Elementary knowledge becomes amateurish expertise. His novicehood morphs into a flowering, angry sort of thirst that is not soothed even when he’s opened and scoured every last book in the study.
It is perhaps the first time he’s ever seen his parents smile, when he comes to their room one evening and says the books are too simple for him.
A dormant dream of theirs is reanimated then, one that both were forced by circumstances to abandon.
Hope becomes insistence. Insistence moves their hands. Insistence becomes paranoia.
It’s not enough, they bellow and screech, eighty is not enough, not when there are twenty marks left unattained, twenty whole rungs left to scale. Eighty isn’t enough to make you a doctor, eighty is a peddlar’s score. They have him answer the strokes of the cane with a mantra of borrowed aspirations, until he is sobbing promises and pleas.
Hong Yi makes good his pledge. Eighties become nineties and reports on his excellent work displace complaints about his conduct.
Then nineties stop being satisfactory, and his parents start goading perfection out of him.
Chen Hong Yi is not one to abide by rules, most of the time.
He’s gotten to know Harold’s house over three visits, but he has no less trouble navigating it than the first time. It’s hard to see through the menagerie of party-goers bouncing to the throb of the speakers and the gyrating lights, now a furious shade of green. There’s kids sprawled over the sticky tables and a band on the stage that’s totally killing it. The lights shift again, this time to green, and men are talking up women, mischief and the threat of malice in the placement of their hands.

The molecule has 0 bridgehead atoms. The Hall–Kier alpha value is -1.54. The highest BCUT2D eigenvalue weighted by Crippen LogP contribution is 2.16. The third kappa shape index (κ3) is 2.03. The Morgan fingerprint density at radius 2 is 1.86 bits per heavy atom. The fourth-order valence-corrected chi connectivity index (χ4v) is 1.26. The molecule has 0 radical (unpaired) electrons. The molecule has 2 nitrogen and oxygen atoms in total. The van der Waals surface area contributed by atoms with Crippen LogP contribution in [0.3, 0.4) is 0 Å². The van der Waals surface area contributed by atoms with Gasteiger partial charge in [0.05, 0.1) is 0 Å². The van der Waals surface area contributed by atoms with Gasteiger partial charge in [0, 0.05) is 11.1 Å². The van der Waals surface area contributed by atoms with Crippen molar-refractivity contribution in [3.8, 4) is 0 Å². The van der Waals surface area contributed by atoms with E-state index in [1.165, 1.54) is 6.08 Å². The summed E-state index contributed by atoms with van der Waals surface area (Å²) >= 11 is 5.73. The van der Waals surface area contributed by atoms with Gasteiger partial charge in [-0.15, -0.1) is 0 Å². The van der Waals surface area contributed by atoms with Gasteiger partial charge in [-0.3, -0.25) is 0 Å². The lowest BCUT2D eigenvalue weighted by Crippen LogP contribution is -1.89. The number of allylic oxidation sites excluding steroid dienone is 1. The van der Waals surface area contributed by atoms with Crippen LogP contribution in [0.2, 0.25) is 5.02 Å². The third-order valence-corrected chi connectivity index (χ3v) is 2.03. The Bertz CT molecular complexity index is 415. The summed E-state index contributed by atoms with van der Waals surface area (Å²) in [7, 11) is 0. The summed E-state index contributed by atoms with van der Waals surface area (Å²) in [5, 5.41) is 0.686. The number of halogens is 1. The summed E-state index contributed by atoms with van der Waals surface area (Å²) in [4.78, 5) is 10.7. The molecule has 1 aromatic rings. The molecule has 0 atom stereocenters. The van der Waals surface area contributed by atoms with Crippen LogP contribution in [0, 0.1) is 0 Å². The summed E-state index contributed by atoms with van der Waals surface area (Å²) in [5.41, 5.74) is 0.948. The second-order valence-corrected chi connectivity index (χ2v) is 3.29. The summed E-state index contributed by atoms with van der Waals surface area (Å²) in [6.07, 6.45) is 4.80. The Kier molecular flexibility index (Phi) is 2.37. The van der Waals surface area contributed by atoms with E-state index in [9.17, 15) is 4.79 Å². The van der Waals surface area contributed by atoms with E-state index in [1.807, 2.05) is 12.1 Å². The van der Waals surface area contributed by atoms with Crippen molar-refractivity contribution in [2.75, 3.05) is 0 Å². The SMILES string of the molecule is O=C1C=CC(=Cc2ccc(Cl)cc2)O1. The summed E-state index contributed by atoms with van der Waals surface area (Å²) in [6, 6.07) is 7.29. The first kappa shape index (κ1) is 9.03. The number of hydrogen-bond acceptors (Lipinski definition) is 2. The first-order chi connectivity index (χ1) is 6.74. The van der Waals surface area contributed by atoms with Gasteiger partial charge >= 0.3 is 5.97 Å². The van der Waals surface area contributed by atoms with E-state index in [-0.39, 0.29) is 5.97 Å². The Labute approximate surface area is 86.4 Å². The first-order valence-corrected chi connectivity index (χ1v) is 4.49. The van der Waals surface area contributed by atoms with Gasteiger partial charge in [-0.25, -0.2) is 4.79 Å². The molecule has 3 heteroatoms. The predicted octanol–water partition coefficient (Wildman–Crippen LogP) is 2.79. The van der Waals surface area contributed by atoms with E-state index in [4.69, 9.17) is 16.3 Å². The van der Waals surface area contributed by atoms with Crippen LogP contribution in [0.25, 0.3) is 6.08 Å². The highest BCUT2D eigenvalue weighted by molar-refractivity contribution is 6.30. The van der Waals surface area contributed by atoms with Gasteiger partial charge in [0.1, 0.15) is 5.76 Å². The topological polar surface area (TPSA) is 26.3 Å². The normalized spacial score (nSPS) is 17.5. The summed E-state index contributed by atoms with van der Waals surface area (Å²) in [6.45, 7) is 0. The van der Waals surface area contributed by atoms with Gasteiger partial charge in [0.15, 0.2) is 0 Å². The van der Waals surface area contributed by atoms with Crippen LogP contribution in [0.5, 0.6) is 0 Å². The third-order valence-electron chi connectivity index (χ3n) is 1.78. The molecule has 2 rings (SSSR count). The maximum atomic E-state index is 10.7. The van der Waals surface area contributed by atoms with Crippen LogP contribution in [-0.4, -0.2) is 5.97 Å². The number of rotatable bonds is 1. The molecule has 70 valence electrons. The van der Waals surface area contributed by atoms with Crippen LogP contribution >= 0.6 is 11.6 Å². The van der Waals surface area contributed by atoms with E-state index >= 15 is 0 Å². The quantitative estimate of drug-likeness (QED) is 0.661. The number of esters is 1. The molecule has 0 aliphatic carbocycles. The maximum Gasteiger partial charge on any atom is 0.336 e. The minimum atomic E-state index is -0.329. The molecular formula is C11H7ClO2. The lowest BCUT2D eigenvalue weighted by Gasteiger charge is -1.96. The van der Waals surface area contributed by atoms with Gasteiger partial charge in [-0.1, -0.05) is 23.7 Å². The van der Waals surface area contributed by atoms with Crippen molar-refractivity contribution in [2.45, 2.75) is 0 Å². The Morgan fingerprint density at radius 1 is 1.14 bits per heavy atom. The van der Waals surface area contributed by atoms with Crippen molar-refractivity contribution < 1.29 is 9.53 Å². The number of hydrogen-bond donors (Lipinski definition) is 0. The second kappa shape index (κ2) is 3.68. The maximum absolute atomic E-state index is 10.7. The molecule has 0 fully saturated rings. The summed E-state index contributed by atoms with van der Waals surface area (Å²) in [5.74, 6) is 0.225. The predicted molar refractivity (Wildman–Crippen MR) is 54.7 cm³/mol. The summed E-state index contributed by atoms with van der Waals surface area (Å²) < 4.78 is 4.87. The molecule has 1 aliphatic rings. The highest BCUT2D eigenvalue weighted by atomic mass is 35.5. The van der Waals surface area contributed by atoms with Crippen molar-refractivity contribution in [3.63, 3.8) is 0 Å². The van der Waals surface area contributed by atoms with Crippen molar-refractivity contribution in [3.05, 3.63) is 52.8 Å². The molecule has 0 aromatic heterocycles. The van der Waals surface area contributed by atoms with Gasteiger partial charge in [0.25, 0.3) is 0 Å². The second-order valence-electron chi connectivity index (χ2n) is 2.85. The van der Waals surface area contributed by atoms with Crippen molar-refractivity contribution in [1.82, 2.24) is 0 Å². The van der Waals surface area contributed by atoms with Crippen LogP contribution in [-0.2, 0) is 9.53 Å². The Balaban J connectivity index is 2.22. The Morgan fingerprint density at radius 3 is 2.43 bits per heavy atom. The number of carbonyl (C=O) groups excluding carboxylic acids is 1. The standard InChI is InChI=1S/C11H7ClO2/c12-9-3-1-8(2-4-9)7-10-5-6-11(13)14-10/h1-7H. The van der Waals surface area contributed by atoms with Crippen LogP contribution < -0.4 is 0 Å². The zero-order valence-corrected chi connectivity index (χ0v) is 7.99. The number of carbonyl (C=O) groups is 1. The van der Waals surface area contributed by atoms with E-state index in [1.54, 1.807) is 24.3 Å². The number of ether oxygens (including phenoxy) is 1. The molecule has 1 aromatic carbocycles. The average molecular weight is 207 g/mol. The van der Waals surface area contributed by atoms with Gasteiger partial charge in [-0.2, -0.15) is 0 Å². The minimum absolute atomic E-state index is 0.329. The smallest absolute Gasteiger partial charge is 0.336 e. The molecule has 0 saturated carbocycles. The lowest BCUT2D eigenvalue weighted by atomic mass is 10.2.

Hong Yi and his lot avert stares from the rest. The third table on the right is all set up for the messy game about to get underway.
They’re welcomed by friends; no one minds sweaty hands all over their shoulders, or thick alcoholic breaths clouding up the air. Friends laugh in his ears and offer to buy him beer. Cheeky idiots. They know about his acetaldehyde dehydrogenase deficiency (though possibly not by name). Typical East Asian trait. Turns him as red as a firetruck. Sucks to the highest degree.
At the table, Harold is drumming his fingers on his forearm, Harold of the infield, unrecognisable now in his v-neck tee and torn jeans.
"Hey, they’re here!” A grin widens his lips. “Jake the Rake!”
“Good to see you didn’t chicken out!” Jacob retorts with equal spirit. “Ready to lose?”
“I’m ready to have fun.”
A game of scissors-paper-rock determines that Jacob is to start. He soaks the ball in the nearest cup and lifts it level with his eyes. He doesn’t contemplate the cups, nor does he weigh the ball–merely swirls his hand and flings it at the triangle of cups, so swiftly that no one is ready to gape. “Woah, slow down!” Hong Yi yells, snatching the table’s edge to watch.